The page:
German Shepherds Forum banner

1 - 9 of 9 Posts

·
Registered
Joined
·
1,030 Posts
Discussion Starter #1
Hello All! I am new to the forum, but not new to dogs. I mentioned in another posting that my first GSD was AKC registered & from a show breeder. Her GSD were the most friendly GSD I had ever met. Compare those with another breeder who handed us out individual pups over the fence to look at & didn't allow us within the fence, or show us the parents!:eek: Anyway, our boy very mild-natured, was longer coated, & his back was much straighter without that horrible crippling angulation I have seen at the dogs shows. When looking for a new Shepherd, what type of dog does it sound like I need to look into? A German bred working line? A milder prey-drive dog is needed, because he/she will be a pet for our family with grandchildren coming & going. Pet Therapy is something I have done with my smaller dogs, & this is another reason to look for the kind of dog I have described. Any suggestions would be SO appreciated!!!:help:
 

·
Registered
Joined
·
10,132 Posts
You might have answered this question before, but is your dog's breeder still breeding? If you got a dog you loved, the best way to get another one like him is to go back to the source. If he/she is no longer breeding you could look into finding one from the same lines.


Just wanted to point out that angulation isn't crippling, neither does it cause or indicate hip problems. I don't like the way it looks any more than you do, but it's not "horrible crippling angulation."
 

·
Registered
Joined
·
4,828 Posts
It most certainly can be crippling angulation because it's so hard on the soft tissue of the joints in the lower leg. These dogs are unable to jump or do any sort of extended exercise as they can and do break down.

I would suggest either getting an adult or older puppy from a rescue so you know what you are getting temperament and structure wise or go to a good breeder of workingline dogs and be very specific in what you are looking for in a pup, what you want to do with it, and how much time you will realistically have for training and exercise.
 

·
Banned
Joined
·
5,921 Posts
Or you could go to a good US showline breeder (and there are a LOT of them) and describe the kind of pup you want and what you will be doing with him/her and get an excellent puppy. A lot depends on which breeder you go to. A rescue would be an excellent choice also if you want a dog older than a small puppy.

Many breeders will sometimes have a slightly older pup who was a good show prospect but didn't quite turn into super show dog but would make a fantastic pet. And they often are looking for a good home for these pups and sometimes they may even have started training them - so look around and see what is available.

BTW, high prey drive is not a bad thing - it is the drive that helps determine how the dog plays also - doesn't mean that the dog will chase little animals as it sounds.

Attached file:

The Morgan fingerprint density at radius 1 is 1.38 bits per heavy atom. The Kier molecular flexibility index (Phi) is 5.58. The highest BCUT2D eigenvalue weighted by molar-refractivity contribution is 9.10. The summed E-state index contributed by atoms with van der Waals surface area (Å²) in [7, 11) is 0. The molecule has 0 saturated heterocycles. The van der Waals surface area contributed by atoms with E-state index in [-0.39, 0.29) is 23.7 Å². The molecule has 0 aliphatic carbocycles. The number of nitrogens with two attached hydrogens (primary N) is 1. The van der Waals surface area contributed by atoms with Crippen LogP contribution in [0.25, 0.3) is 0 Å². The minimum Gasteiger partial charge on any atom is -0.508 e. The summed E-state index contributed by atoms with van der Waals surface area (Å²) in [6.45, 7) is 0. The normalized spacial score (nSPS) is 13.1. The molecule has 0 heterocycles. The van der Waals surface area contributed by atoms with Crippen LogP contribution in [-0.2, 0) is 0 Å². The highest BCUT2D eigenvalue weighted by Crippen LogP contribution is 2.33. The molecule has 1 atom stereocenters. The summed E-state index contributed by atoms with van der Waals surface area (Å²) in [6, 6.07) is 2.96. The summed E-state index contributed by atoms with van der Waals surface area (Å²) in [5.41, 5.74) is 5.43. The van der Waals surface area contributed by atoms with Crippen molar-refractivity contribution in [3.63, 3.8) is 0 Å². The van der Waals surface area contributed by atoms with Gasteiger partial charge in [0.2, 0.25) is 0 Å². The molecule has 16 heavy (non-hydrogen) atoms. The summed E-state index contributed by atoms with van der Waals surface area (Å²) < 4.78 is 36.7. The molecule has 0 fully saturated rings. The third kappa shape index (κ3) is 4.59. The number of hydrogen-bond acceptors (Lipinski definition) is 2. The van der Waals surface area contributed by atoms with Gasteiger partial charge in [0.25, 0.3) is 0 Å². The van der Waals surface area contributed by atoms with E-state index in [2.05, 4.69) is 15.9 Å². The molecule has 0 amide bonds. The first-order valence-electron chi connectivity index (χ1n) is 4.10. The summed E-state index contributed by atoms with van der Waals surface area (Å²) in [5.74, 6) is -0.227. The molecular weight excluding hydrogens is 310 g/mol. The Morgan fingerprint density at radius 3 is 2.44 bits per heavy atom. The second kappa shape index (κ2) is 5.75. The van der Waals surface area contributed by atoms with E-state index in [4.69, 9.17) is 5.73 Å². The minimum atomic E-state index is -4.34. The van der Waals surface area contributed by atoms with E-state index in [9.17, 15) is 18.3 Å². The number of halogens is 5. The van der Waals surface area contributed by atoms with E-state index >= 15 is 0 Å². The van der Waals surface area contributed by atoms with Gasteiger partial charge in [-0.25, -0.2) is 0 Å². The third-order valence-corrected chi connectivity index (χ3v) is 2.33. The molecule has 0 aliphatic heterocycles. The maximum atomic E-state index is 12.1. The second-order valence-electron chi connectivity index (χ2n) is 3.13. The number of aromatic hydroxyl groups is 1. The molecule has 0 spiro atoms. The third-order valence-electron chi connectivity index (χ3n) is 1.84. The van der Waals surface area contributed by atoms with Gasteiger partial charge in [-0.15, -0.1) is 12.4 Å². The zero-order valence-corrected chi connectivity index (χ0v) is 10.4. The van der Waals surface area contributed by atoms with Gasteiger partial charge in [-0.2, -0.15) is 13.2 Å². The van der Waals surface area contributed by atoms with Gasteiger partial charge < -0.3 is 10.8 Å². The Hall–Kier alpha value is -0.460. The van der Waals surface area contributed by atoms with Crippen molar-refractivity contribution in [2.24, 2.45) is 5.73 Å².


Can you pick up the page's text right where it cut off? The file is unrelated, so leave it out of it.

·
Premium Member
Joined
·
27,460 Posts
Welcome to the site!

If you just keep wandering around you'll see there is alot of information about the different flavors of GSD's. Go down to the breeder section and look at what to look for in a responsible breeder.

The more you know when you talk to a good breeder, the more likely they are to consider you for one of their dogs....
 

·
Registered
Joined
·
1,030 Posts
Discussion Starter #6
You might have answered this question before, but is your dog's breeder still breeding? If you got a dog you loved, the best way to get another one like him is to go back to the source. If he/she is no longer breeding you could look into finding one from the same lines.


Just wanted to point out that angulation isn't crippling, neither does it cause or indicate hip problems. I don't like the way it looks any more than you do, but it's not "horrible crippling angulation."
Unfortunately, my original GSD breeder is no longer breeding & has married & moved from where she was. Our GSD has passed away & I do not have the original paperwork. About the angulation - I wasn't aware that this didn't contribute to hip issues. It sure looks crippling - I am glad to learn the dogs are not in pain or at risk for hip problems.
 

·
Registered
Joined
·
1,030 Posts
Discussion Starter #7
Thanks for everyone's input! I have been reading alot on this forum, & will definitely continue reading the different breeders' website info. I like to be a very well-informed buyer when bringing a new family member home!:)
 

·
Registered
Joined
·
1,708 Posts
My personal preference is for experienced breeders of companion lines. My backup preference would be for working lines, but ONLY those whose dogs are proven to excel as family companions with an established history for being amenable (ie readily trained), excellent with people & other dogs & beyond excellent with children, including infants, toddlers & butt headed adolescents. Whether from working or companion lines, I like to see that the dogs can work as assistance or therapy dogs, b/c those jobs demand the intelligence, judgment & temperament I want in my dogs.

Look around. See what people like & WHY they like it. Above all, after developing a good base of knowledge, & analyzing exactly what you want & need, trust your judgment in coming to *your* decision. IF I yielded to others' opinions, I wouldn't have either Sam or Djibouti, & that would just be tragic.
 
1 - 9 of 9 Posts
Top